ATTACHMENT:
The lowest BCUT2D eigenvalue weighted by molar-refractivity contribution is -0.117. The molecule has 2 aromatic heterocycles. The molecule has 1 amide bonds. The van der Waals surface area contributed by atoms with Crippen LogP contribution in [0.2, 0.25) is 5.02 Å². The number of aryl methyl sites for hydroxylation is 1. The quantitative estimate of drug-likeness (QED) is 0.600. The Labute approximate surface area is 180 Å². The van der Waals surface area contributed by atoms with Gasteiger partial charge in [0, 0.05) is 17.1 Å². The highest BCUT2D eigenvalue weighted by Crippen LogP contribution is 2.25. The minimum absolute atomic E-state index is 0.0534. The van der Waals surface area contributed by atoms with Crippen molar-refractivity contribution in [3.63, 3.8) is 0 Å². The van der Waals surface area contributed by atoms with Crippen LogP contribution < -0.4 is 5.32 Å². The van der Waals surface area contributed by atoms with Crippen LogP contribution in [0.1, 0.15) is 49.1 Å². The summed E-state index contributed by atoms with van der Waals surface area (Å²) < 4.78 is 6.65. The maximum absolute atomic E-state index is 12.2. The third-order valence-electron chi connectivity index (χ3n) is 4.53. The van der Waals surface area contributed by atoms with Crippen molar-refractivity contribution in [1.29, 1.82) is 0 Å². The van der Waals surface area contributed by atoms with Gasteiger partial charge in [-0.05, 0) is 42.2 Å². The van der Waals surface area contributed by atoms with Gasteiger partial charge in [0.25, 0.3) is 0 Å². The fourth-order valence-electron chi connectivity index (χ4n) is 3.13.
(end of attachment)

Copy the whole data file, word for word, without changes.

The lowest BCUT2D eigenvalue weighted by molar-refractivity contribution is -0.117. The molecule has 2 aromatic heterocycles. The molecule has 1 amide bonds. The van der Waals surface area contributed by atoms with Crippen LogP contribution in [0.2, 0.25) is 5.02 Å². The number of aryl methyl sites for hydroxylation is 1. The quantitative estimate of drug-likeness (QED) is 0.600. The Labute approximate surface area is 180 Å². The van der Waals surface area contributed by atoms with Gasteiger partial charge in [0, 0.05) is 17.1 Å². The highest BCUT2D eigenvalue weighted by Crippen LogP contribution is 2.25. The minimum absolute atomic E-state index is 0.0534. The van der Waals surface area contributed by atoms with Crippen molar-refractivity contribution in [3.63, 3.8) is 0 Å². The van der Waals surface area contributed by atoms with Crippen LogP contribution < -0.4 is 5.32 Å². The van der Waals surface area contributed by atoms with Crippen LogP contribution in [0.1, 0.15) is 49.1 Å². The summed E-state index contributed by atoms with van der Waals surface area (Å²) < 4.78 is 6.65. The maximum absolute atomic E-state index is 12.2. The third-order valence-electron chi connectivity index (χ3n) is 4.53. The van der Waals surface area contributed by atoms with Crippen molar-refractivity contribution in [1.29, 1.82) is 0 Å². The van der Waals surface area contributed by atoms with Gasteiger partial charge in [-0.05, 0) is 42.2 Å². The van der Waals surface area contributed by atoms with Gasteiger partial charge in [0.25, 0.3) is 0 Å². The fourth-order valence-electron chi connectivity index (χ4n) is 3.13.